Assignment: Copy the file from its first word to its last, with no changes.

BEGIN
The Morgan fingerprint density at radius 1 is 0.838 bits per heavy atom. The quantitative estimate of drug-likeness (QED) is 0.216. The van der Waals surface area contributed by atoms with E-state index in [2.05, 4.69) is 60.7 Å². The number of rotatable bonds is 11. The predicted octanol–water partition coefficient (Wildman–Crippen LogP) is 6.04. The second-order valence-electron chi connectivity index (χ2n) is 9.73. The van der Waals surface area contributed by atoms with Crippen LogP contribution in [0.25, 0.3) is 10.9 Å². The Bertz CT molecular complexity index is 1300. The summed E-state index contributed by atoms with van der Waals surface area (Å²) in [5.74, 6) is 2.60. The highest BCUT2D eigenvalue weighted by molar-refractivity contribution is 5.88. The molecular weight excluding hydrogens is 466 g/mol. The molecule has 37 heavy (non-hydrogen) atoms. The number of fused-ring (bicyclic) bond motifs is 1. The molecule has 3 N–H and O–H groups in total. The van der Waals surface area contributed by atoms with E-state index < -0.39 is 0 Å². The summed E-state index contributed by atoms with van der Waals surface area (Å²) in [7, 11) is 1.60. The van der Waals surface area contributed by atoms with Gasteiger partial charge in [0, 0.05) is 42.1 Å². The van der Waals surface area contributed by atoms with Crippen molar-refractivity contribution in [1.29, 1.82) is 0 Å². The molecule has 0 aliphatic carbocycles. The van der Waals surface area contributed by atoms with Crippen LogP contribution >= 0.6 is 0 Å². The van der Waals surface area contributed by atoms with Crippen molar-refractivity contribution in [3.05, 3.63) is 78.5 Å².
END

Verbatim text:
The Morgan fingerprint density at radius 1 is 0.838 bits per heavy atom. The quantitative estimate of drug-likeness (QED) is 0.216. The van der Waals surface area contributed by atoms with E-state index in [2.05, 4.69) is 60.7 Å². The number of rotatable bonds is 11. The predicted octanol–water partition coefficient (Wildman–Crippen LogP) is 6.04. The second-order valence-electron chi connectivity index (χ2n) is 9.73. The van der Waals surface area contributed by atoms with Crippen LogP contribution in [0.25, 0.3) is 10.9 Å². The Bertz CT molecular complexity index is 1300. The summed E-state index contributed by atoms with van der Waals surface area (Å²) in [5.74, 6) is 2.60. The highest BCUT2D eigenvalue weighted by molar-refractivity contribution is 5.88. The molecular weight excluding hydrogens is 466 g/mol. The molecule has 37 heavy (non-hydrogen) atoms. The number of fused-ring (bicyclic) bond motifs is 1. The molecule has 3 N–H and O–H groups in total. The van der Waals surface area contributed by atoms with E-state index < -0.39 is 0 Å². The summed E-state index contributed by atoms with van der Waals surface area (Å²) in [7, 11) is 1.60. The van der Waals surface area contributed by atoms with Gasteiger partial charge in [0, 0.05) is 42.1 Å². The van der Waals surface area contributed by atoms with Crippen molar-refractivity contribution in [1.29, 1.82) is 0 Å². The molecule has 0 aliphatic carbocycles. The van der Waals surface area contributed by atoms with Crippen LogP contribution >= 0.6 is 0 Å². The van der Waals surface area contributed by atoms with Crippen molar-refractivity contribution in [3.05, 3.63) is 78.5 Å².